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Emergency Exits Aren’t Just for Elvis

By Graphic Products Editorial Staff

elvis safety door

Thanks to requirements that an exit route must be part of a permanent structure, Elvis always exited unscathed by overzealous fans. "Elvis has left the building." Without emergency exits, that famous phrase may not have become synonymous with silent yet dramatic exits.  A backdoor emergency exit protects the elite from screaming fans, provides an egress path for common escapes seen in the movies, and saves lives during a fire.

OSHA requires three parts to a basic egress system.

  1. Exit access—the portion of egress that leads to an exit.
  2. Exit—the area in an egress system that is separated from the rest but leads away.
  3. Exit Discharge—the area between the end of an exit and a public way.

Let's say that the HR office is down the hall from an emergency exit. The HR office would be considered an exit access. The path you would take to get to the exit is also the exit access. Once you step into a doorway, or a fire rated stairwell—you are now in the exit.

Fire rated doors and stairwells defined.

An exit that connects three or fewer floors must have doors that can withstand a fire for one hour per OSHA standard 1910.36(a)(2). The same standard requires that exits connecting four or more stories have doors rated for 2-hour fire resistance found in 2-hour rated walls. Each fire door should have a label stating its temperature capacity.

An exit door must be unblocked.

Keeping exits clear is not only obvious, but it’s required by OSHA. It may seem like a no-brainer but it is surprisingly common for OSHA to deliver citations to employers involving blocked emergency-exit routes. Storage of boxes and furniture blocking doors, propped open exit doors, and blocked access to electrical panels are situations that OSHA inspectors encounter. This summer marked one full year since the Chinese poultry plant fire that killed more than 100 workers—due to locked or blocked exits. The spotlight on the disaster spurred OSHA to release a national memorandum on exit routes that same month.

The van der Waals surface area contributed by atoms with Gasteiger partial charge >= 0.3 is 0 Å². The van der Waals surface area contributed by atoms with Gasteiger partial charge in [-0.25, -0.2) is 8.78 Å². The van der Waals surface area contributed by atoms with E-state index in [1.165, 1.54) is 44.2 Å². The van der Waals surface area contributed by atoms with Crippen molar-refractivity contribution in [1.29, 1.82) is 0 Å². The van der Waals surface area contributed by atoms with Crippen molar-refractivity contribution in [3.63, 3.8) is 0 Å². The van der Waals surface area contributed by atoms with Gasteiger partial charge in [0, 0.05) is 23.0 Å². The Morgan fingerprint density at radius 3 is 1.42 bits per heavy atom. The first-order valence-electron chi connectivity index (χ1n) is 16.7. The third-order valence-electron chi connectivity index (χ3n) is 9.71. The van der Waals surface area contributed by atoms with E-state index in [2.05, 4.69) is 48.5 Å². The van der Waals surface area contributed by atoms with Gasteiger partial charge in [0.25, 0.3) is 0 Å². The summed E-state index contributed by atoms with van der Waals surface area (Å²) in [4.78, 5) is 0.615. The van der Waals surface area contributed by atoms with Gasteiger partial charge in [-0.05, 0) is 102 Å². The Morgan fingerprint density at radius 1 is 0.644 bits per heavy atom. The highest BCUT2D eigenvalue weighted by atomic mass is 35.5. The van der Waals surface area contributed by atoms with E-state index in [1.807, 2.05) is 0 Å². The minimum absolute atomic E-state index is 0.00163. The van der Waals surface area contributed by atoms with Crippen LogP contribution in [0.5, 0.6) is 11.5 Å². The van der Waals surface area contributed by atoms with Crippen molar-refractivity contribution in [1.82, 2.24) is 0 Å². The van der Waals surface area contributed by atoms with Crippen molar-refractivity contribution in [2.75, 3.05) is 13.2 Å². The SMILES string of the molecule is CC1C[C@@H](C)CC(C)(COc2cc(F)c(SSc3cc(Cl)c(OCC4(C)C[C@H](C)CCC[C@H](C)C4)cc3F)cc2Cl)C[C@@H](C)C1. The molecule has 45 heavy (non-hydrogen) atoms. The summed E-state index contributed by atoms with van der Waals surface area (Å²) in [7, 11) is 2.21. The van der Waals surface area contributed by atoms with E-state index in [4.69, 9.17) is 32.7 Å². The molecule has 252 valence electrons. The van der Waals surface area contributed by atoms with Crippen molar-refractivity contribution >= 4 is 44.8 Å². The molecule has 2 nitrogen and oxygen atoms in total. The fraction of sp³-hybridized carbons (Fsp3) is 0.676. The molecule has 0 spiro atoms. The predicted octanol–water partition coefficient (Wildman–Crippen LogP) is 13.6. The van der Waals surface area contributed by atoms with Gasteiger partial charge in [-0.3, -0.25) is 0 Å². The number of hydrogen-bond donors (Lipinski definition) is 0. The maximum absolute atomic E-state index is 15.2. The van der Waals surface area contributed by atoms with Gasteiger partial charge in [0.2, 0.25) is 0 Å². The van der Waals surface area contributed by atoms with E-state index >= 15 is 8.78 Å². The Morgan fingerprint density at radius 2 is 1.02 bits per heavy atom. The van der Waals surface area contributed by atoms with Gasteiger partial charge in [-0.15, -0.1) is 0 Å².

Exit route checklist

  • Use the checklist below from OSHA to ensure the safest routes and exits are available for your employees.
  • Keep exit routes free of explosives or highly flammable furnishings and other decorations.
  • Arrange exit routes so employees will not have to travel toward a high-hazard area unless the path of travel is effectively shielded from the high-hazard area.
  • Ensure that exit routes are free and unobstructed by materials, equipment, locked doors, or dead-end corridors.
  • Provide lighting for exit routes adequate for employees with normal vision. This is a great time to install photoluminescent way finding tape (aka “glow tape”).
  • Keep exit route doors free of decorations or signs that obscure their visibility of exit route doors.
  • Post signs along the exit access indicating the direction of travel to the nearest exit and exit discharge if that direction is not immediately apparent.
  • Mark doors or passages along an exit access that could be mistaken for an exit “Not an Exit” or with a sign identifying its use (such as “Closet”).
  • Renew fire-retardant paints or solutions when needed.
  • Maintain exit routes during construction, repairs, or alterations.

If you are reading this article and don’t know off the top of your head how you would exit your workplace in an emergency, then it’s time start asking questions. Chances are if you aren’t clear on the exit path, then many of your colleagues aren’t either. Do you know where the nearest emergency exit is? Do you know where an alternative emergency exit is?  Contact your HR or supervisor to re-evaluate your facility. Evaluations, and safety drills should be conducted at regular intervals. An emergency plan should be in place and ongoing communication will ensure that all employees understand what to do should the need for a emergency exit arise.